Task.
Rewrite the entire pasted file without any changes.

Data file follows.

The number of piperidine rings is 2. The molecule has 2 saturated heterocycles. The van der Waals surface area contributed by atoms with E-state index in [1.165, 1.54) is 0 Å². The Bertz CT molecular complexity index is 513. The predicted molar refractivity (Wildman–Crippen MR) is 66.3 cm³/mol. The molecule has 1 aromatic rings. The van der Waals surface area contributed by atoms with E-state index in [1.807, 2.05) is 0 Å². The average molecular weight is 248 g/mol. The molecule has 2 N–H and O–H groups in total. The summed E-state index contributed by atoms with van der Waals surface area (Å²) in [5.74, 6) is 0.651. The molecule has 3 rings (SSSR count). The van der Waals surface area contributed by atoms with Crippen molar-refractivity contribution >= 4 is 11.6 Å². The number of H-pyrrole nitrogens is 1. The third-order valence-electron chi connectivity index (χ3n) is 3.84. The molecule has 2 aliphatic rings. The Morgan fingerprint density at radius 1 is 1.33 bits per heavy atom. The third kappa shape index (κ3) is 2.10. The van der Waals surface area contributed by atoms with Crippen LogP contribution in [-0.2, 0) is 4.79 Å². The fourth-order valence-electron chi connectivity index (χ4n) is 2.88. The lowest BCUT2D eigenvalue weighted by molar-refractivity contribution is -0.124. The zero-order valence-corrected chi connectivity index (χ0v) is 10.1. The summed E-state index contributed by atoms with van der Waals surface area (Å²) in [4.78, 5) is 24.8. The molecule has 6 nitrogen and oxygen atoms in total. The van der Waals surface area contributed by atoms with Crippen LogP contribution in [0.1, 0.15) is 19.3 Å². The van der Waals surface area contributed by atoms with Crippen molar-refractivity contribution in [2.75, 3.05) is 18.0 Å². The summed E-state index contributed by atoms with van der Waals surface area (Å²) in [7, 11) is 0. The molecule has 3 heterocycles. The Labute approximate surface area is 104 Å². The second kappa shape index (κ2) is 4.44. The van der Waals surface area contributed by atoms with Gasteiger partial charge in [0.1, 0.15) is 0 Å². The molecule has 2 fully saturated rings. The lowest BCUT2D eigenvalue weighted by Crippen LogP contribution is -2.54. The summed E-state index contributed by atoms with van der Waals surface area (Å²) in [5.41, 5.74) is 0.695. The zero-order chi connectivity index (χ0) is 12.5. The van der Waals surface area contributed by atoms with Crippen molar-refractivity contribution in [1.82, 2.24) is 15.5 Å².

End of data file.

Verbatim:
The number of piperidine rings is 2. The molecule has 2 saturated heterocycles. The van der Waals surface area contributed by atoms with E-state index in [1.165, 1.54) is 0 Å². The Bertz CT molecular complexity index is 513. The predicted molar refractivity (Wildman–Crippen MR) is 66.3 cm³/mol. The molecule has 1 aromatic rings. The van der Waals surface area contributed by atoms with E-state index in [1.807, 2.05) is 0 Å². The average molecular weight is 248 g/mol. The molecule has 2 N–H and O–H groups in total. The summed E-state index contributed by atoms with van der Waals surface area (Å²) in [5.74, 6) is 0.651. The molecule has 3 rings (SSSR count). The van der Waals surface area contributed by atoms with Crippen molar-refractivity contribution >= 4 is 11.6 Å². The number of H-pyrrole nitrogens is 1. The third-order valence-electron chi connectivity index (χ3n) is 3.84. The molecule has 2 aliphatic rings. The Morgan fingerprint density at radius 1 is 1.33 bits per heavy atom. The third kappa shape index (κ3) is 2.10. The van der Waals surface area contributed by atoms with Crippen LogP contribution in [-0.2, 0) is 4.79 Å². The fourth-order valence-electron chi connectivity index (χ4n) is 2.88. The lowest BCUT2D eigenvalue weighted by molar-refractivity contribution is -0.124. The zero-order valence-corrected chi connectivity index (χ0v) is 10.1. The summed E-state index contributed by atoms with van der Waals surface area (Å²) in [4.78, 5) is 24.8. The molecule has 6 nitrogen and oxygen atoms in total. The van der Waals surface area contributed by atoms with Crippen LogP contribution in [0.1, 0.15) is 19.3 Å². The van der Waals surface area contributed by atoms with Crippen molar-refractivity contribution in [2.75, 3.05) is 18.0 Å². The summed E-state index contributed by atoms with van der Waals surface area (Å²) in [7, 11) is 0. The molecule has 3 heterocycles. The Labute approximate surface area is 104 Å². The second kappa shape index (κ2) is 4.44. The van der Waals surface area contributed by atoms with Gasteiger partial charge in [0.1, 0.15) is 0 Å². The molecule has 2 fully saturated rings. The lowest BCUT2D eigenvalue weighted by Crippen LogP contribution is -2.54. The summed E-state index contributed by atoms with van der Waals surface area (Å²) in [5.41, 5.74) is 0.695. The zero-order chi connectivity index (χ0) is 12.5. The van der Waals surface area contributed by atoms with Crippen molar-refractivity contribution in [1.82, 2.24) is 15.5 Å².